first_imgNov 1, 2005 (CIDRAP News) – As the World Health Organization noted Thailand’s 20th human case of avian influenza, it offered details today of the circumstances around the 50-year-old woman’s infection.The woman, from Bangkok, visited her husband on Oct 23 in Nonthaburi province, north of Bangkok, where backyard chickens had started dying a few days earlier, WHO said. She experienced symptoms Oct 26 and was admitted to the hospital Oct 29. She is still hospitalized in satisfactory condition, the agency said.Investigators have not found any sign of respiratory illness among the patient’s close contacts. Her case is the third confirmed in Thailand in the last month.”These cases coincide with a recurrence of confirmed H5 outbreaks in poultry in six provinces, most of which are in the central part of the country, and point to the need to remain on high alert for the occurrence of human cases in all countries experiencing outbreaks in poultry,” WHO wrote.The WHO recently published suggestions to protect people from direct exposure to the H5N1 virus and, if needed, to protect people after exposure. Among the guidelines:Vaccinating people at risk for exposure to H5N1 against seasonal flu can reduce the chances for the virus to re-assort, which would allow the H5N1 avian virus to adapt more to people and could lead to easier person-to-person spread of the virus.At-risk agricultural workers should wear protective clothing, such as coveralls with an impermeable apron or surgical gowns with long, cuffed sleeves and an impermeable apron; heavy rubber gloves that can be disinfected; surgical masks (standard, well-fitted surgical masks can stand in if high-efficiency N95 masks can’t be found) with fit-testing and training in mask use; goggles; and rubber or polyurethane boots that can be cleaned or used with disposable foot covers.People at risk for occupational exposure may be protected by prophylaxis with oseltamivir. They should also check daily for 14 days after the latest exposure for signs of fever, influenza-like symptoms, and gastrointestinal symptoms.Suspected case-patients must be isolated and sampled according to WHO guidelines. Samples and viruses can be shipped to WHO labs for diagnosis. Serum samples and epidemiologic data also should be collected on exposed patients.At the federal level, the US Department of Agriculture (USDA) last week outlined a number of measures to safeguard domestic poultry populations and track any avian flu viruses in the United States. In a technical briefing on avian flu on Oct 26 in Washington, DC, five people representing aspects of avian flu surveillance and prevention efforts spoke about the issues.The USDA’s Animal and Plant Health Inspection Service (APHIS) has conducted an outreach campaign dubbed “Biosecurity for the Birds” to reach poultry industry members with protective measures for their birds. In addition, USDA’s collaboration with state agriculture departments allows it to monitor live bird markets in the northeastern US to stop any H5 or H7 virus subtypes found in those markets, said Dr. Ron DeHaven, APHIS administrator.If an unusual outbreak is suspected, USDA can get specially trained veterinarians to the site within 4 hours, DeHaven added. State-level teams are usually able to respond to a suspected outbreak within a day to cull, quarantine, and disinfect. APHIS also has avian flu vaccines for poultry, which can be used in some situations.”We do indeed have a (poultry) vaccine that is effective against the H5N1 virus that’s currently circulating in parts of Asia,” DeHaven added.Although H5N1 has not been found in North America, “the expanding global spread of H5N1 increases the likelihood that it will eventually be detected here,” said Richard Kearney, wildlife program coordinator at the US Geological Survey in the Interior Department.USDA is working with the Alaska Fish and Wildlife Service (AFWS) and the USGS to address that possibility, Kearney said. FWS and USGS biologists have been sampling migratory birds in Alaska for H5N1, which bolsters other ongoing avian flu studies. A program for 2006 will include more comprehensive surveillance and detection to provide an early warning if migratory birds carry H5N1 into North America.Dr. Richard Raymond, undersecretary for food safety at USDA, said the US inspection system ensures poultry is free from visible signs of disease.”If high-path avian influenza were to be detected in the United States, I want to assure the American public that the chance of that infected poultry ever entering the food chain would be extremely low,” Raymond said.See also: WHO news release on Thailand case news release on measures to stop the spread in new outbreaks news release on US response to avian flu!ut/p/_s.7_0_A/7_0_1OB?contentidonly=true&contentid=2005/10/0459.xmllast_img read more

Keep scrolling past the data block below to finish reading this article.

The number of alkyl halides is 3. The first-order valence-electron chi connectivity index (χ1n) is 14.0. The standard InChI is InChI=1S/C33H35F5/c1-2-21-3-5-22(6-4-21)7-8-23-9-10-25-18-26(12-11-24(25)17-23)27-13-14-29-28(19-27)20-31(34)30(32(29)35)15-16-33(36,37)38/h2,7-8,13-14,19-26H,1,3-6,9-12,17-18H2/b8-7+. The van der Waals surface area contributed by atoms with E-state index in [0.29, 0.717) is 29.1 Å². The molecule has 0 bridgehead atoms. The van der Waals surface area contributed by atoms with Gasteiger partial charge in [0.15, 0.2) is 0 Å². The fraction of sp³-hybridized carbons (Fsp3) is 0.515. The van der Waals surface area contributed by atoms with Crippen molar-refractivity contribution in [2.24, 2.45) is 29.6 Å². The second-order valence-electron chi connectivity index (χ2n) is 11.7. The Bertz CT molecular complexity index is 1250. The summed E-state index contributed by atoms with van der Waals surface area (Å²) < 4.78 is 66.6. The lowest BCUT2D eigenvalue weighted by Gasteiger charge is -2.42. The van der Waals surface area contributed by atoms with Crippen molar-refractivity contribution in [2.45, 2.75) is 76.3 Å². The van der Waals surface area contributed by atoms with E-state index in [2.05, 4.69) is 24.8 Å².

first_imgSmoltz helped Atlanta win its first World Series and launch a string of 14 consecutive division championships.Martinez gave Boston a heart transplant and boosted the Red Sox to their first World Series title since 1918.Johnson, with Ken Griffey Jr., palpably saved baseball in Seattle.On Sunday, Johnson, Martinez and Smoltz will get Hall of Fame plaques Sunday and make speeches, as will Craig Biggio, the Houston lifer who got 3,000 hits.Meanwhile, the trade chatter will reach a crescendo unheard since the final 30 seconds of “A Day In The Life.” There are three living, breathing reasons why most baseball fans should throw their cellphones into the pool between now and the July 31 trade deadline.They are Randy Johnson, Pedro Martinez and John Smoltz.All three pitchers were shuffled to the hinterlands because their teams stopped thinking about tomorrow.All three changed their new teams forever. Newsroom GuidelinesNews TipsContact UsReport an Errorcenter_img Distinguished pitchers like Cole Hamels, Johnny Cueto, James Shields and Mike Leake will be offered by their general managers for young, cheap and possibly brilliant labor.This is not to say midseason trades never work. When the Braves needed power in 1993, they got San Diego’s Fred McGriff for three minor leaguers who amounted to little, as most do.But the Braves were so entranced with Mark Teixeira in 2007 that they sent Elvis Andrus, Neftali Feliz and Matt Harrison to the Rangers. Shortly, Texas was playing in postseasons and Atlanta was watching.You don’t make trades without knowing exactly who you’re trading. You also must know that MLB will probably stage another season next year and the year after that. That’s what you learn from Johnson, Martinez and Smoltz.Johnson was a 6-foot-10 scattergun from USC, immature but fearsome. It was 1989. The Montreal Expos had been close so many times. If they rented upcoming free agent Mark Langston, maybe they’d win. So they sent Gene Harris, Brian Holman and Johnson to Seattle.Langston pitched quite well for Montreal, with a 2.39 ERA, but the Expos fell short, and he signed with the Angels.In 1992, Johnson won the first of four consecutive A.L. strikeout crowns. In 1995, he went 18-2 and led the Mariners’ wild charge to a one-game playoff with the Angels. Johnson shut them out for nine innings and could have done so for 99.That happened a few weeks after county voters rejected an .01 percent sales tax hike, and thus defeated a stadium initiative. The Mariners were gone, but then they won, and beat the Yankees in a playoff series. The general delirium prompted the state legislature to figure out another funding plan, and it passed and survived a court battle. Today the Mariners play in Safeco Field, dubbed “The Guilty Pleasure” by sportswriter Art Thiel.The Expos got another chance in 1994. The Dodgers eyed second baseman Delino DeShields. Martinez was an effective long reliever, but at a slight 5-foot-11 could he hold up physically as a starter?The deal was made and both Montreal and L.A. were in first place when the work stoppage hit. Martinez would go on to win five WHIP titles, six ERA titles, three strikeout titles and three Cy Young Awards.The Dodgers staff ranked second, first and second in N.L. ERA from 1995 through 1997. But with Pedro, there would have been little need to empty the bucket for Kevin Brown.In 1987, the Tigers asked the woebegone Braves for Doyle Alexander. Atlanta scout John Hagemann was in Glen Falls, N.Y., watching a 19-year-old with a 4-10 record, a 5.69 ERA and a 1.631 WHIP. Hagemann called general manager Bobby Cox and said, “This guy’s a great arm.” On that recommendation, the Braves took Smoltz and turned down Steve Searcy.“John had a great arm but he was raw with his control and he was 19,” said Tom Gamboa, Smoltz’s manager at the time. “We were fast-tracking him. I knew he’d pitch in the big leagues, but he was the kind of guy who thought the glass was half-empty. The Braves got him to a sports psychologist and he turned it around right away.”Alexander was brilliant for two months. He went 10-1 and pitched the Tigers into the ALCS, which they lost. Their next playoff appearance was 2006.Smoltz won 219 games, but only six of them came between 2000 and 2004, when he was either hurt or saving 154 games for Atlanta. Smoltz also was 15-4 in postseason.Johnson, Martinez and Smoltz represent the difference between general managers and pitchers. A pitcher’s mistake winds up in the seats. A GM’s mistake can land in Cooperstown.last_img read more